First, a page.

We all rub our eyes from time to time, but ophthalmology company Glaukos is urging people to think twice before doing so in a recently launched campaign.
As part of its The Rub effort, the company is raising awareness about keratoconus (KC), an underdiagnosed eye condition that involves the cornea thinning and bulging.
The Rub draws attention to the action of rubbing your eyes — something that can be both a cause and a symptom of the condition. Because it’s not well-known that rubbing your eyes can be associated with the disease, Glaukos wants people who are more likely to develop the condition — especially people between the ages of 14 and 35 — to know the signs and symptoms.
“Plain and simple, early diagnosis and treatment of keratoconus can save your vision from significant damage before it is too late,” the company noted in a news release.
The campaign features a dedicated website that starts out with a quiz to see if your symptoms may be KC. The quiz asks if you find yourself rubbing your eyes frequently, if you have blurry vision or have trouble seeing clearly.
The quiz then suggests you visit a doctor if you score a “Yes — It could be KC.” The website also provides a search tool to help patients find a doctor.
The main feature of KC involves a thin and cone-shaped cornea that appears to be bulging. This prevents light that enters the eye from correctly reaching the retina and can lead to vision problems and blurriness, according to the American Optometric Association. KC can be hereditary, but it can also simply be caused by aggressive rubbing of the eyes.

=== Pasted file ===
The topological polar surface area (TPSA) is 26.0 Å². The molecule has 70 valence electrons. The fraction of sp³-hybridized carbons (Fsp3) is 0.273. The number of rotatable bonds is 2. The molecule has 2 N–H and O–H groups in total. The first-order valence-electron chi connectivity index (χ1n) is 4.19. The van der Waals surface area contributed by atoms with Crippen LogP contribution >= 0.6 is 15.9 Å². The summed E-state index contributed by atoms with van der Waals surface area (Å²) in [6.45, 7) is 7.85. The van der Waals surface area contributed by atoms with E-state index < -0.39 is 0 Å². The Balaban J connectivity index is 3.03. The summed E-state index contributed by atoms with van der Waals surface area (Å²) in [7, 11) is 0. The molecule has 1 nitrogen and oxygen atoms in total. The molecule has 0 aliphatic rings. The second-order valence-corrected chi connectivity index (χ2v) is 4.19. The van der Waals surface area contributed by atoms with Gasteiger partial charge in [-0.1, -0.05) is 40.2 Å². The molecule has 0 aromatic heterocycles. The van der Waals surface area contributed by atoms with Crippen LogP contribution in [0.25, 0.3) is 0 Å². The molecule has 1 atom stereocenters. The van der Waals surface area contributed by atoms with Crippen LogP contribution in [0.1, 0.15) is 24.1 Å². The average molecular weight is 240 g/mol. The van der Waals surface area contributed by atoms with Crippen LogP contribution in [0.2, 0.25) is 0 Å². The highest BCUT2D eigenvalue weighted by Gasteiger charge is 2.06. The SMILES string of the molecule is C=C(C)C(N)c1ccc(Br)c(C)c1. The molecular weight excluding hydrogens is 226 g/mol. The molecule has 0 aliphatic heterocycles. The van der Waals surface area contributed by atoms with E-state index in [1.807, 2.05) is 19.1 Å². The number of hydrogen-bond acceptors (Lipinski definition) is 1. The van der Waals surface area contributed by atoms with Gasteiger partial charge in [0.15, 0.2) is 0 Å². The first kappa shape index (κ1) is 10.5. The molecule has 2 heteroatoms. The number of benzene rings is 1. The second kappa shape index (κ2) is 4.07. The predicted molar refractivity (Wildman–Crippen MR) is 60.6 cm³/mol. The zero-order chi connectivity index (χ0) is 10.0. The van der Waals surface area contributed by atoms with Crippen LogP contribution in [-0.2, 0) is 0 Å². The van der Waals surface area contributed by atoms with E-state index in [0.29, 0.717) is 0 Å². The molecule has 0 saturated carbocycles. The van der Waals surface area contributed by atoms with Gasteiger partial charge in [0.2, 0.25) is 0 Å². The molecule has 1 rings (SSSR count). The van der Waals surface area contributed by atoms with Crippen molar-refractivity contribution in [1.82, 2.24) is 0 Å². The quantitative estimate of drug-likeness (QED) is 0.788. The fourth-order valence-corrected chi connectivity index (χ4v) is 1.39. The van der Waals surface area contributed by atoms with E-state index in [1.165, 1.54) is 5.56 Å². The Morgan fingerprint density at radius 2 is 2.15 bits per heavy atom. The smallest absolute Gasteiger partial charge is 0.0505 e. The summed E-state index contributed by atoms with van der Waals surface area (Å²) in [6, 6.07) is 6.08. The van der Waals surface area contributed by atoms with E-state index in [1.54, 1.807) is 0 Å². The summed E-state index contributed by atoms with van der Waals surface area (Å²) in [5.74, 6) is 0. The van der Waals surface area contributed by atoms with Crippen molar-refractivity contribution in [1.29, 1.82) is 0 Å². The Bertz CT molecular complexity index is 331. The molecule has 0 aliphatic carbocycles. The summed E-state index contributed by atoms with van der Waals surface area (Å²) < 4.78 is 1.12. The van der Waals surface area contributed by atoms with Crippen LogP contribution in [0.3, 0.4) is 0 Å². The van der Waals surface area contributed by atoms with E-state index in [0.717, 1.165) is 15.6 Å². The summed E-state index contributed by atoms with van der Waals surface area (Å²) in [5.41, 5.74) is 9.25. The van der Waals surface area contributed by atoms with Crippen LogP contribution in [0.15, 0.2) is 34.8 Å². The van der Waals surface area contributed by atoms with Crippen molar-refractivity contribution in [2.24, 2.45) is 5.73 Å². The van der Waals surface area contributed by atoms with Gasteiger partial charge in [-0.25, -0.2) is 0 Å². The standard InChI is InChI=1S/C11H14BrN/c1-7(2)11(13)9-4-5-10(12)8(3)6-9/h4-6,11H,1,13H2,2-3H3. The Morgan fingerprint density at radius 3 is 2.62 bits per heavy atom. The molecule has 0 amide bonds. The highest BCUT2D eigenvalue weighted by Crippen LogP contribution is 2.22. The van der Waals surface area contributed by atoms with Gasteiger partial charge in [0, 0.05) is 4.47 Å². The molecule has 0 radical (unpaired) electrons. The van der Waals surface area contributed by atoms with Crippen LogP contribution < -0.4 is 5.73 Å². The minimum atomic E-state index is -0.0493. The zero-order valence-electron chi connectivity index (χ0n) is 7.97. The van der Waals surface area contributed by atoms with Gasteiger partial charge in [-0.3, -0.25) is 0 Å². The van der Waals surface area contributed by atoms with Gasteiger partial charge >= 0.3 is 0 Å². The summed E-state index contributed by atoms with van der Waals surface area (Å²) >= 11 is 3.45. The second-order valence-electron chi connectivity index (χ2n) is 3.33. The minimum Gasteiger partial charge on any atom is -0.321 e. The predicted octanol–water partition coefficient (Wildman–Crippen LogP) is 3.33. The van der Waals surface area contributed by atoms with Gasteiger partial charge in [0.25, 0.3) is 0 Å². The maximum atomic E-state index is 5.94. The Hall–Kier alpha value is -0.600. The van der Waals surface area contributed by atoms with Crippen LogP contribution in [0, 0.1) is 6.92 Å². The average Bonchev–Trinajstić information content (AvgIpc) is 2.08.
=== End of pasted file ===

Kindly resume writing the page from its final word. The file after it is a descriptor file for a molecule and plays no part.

The Rub hones in on some of the most common symptoms, which it notes can sometimes be subtle in nature. Those include frequent changes in vision, a greater sensitivity to light, distorted vision and progressive astigmatism.
Glaukos is drawing attention to the campaign as May is Healthy Vision Month, with other pharma companies hoping to take advantage of that as well. Tarsus Pharmaceuticals recently launched a campaign for demodex blepharitis, an eye condition caused by demodex mites.
The campaign strikes a similar tune as Tarsus Pharmaceuticals’ recent Don’t Freak Out, Get Checked Out campaign. Both efforts encourage patients to be aware of the symptoms of under-the-radar eye condition and be ready to get checked out by a doctor to seek earlier treatment.
Glaukos notes in its campaign announcement that a person’s vision may continue to get worse, so early detection matters.
“With a diagnosis, you can take action sooner rather than later,” the company stated.